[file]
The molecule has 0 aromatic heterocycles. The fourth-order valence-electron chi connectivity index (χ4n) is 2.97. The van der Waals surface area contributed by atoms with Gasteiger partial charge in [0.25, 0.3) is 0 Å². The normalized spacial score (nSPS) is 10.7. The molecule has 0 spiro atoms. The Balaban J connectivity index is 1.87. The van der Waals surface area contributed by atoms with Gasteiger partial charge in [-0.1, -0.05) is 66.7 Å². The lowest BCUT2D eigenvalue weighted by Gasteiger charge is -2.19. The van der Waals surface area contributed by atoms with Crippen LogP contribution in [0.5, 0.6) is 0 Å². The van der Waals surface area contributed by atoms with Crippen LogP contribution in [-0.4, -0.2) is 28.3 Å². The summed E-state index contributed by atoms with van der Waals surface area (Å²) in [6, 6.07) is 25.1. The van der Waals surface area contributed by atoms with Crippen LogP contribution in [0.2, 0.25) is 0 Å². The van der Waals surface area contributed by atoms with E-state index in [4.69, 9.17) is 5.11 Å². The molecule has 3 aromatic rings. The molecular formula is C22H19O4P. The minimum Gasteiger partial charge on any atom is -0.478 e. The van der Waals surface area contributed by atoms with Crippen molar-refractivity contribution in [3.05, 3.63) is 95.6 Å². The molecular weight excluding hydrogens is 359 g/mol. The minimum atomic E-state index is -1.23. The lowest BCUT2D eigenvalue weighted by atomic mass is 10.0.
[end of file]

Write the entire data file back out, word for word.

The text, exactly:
The molecule has 0 aromatic heterocycles. The fourth-order valence-electron chi connectivity index (χ4n) is 2.97. The van der Waals surface area contributed by atoms with Gasteiger partial charge in [0.25, 0.3) is 0 Å². The normalized spacial score (nSPS) is 10.7. The molecule has 0 spiro atoms. The Balaban J connectivity index is 1.87. The van der Waals surface area contributed by atoms with Gasteiger partial charge in [-0.1, -0.05) is 66.7 Å². The lowest BCUT2D eigenvalue weighted by Gasteiger charge is -2.19. The van der Waals surface area contributed by atoms with Crippen LogP contribution in [0.5, 0.6) is 0 Å². The van der Waals surface area contributed by atoms with Crippen LogP contribution in [-0.4, -0.2) is 28.3 Å². The summed E-state index contributed by atoms with van der Waals surface area (Å²) in [6, 6.07) is 25.1. The van der Waals surface area contributed by atoms with Crippen LogP contribution in [0.2, 0.25) is 0 Å². The van der Waals surface area contributed by atoms with E-state index in [4.69, 9.17) is 5.11 Å². The molecule has 3 aromatic rings. The molecular formula is C22H19O4P. The minimum Gasteiger partial charge on any atom is -0.478 e. The van der Waals surface area contributed by atoms with Crippen molar-refractivity contribution in [3.05, 3.63) is 95.6 Å². The molecular weight excluding hydrogens is 359 g/mol. The minimum atomic E-state index is -1.23. The lowest BCUT2D eigenvalue weighted by atomic mass is 10.0.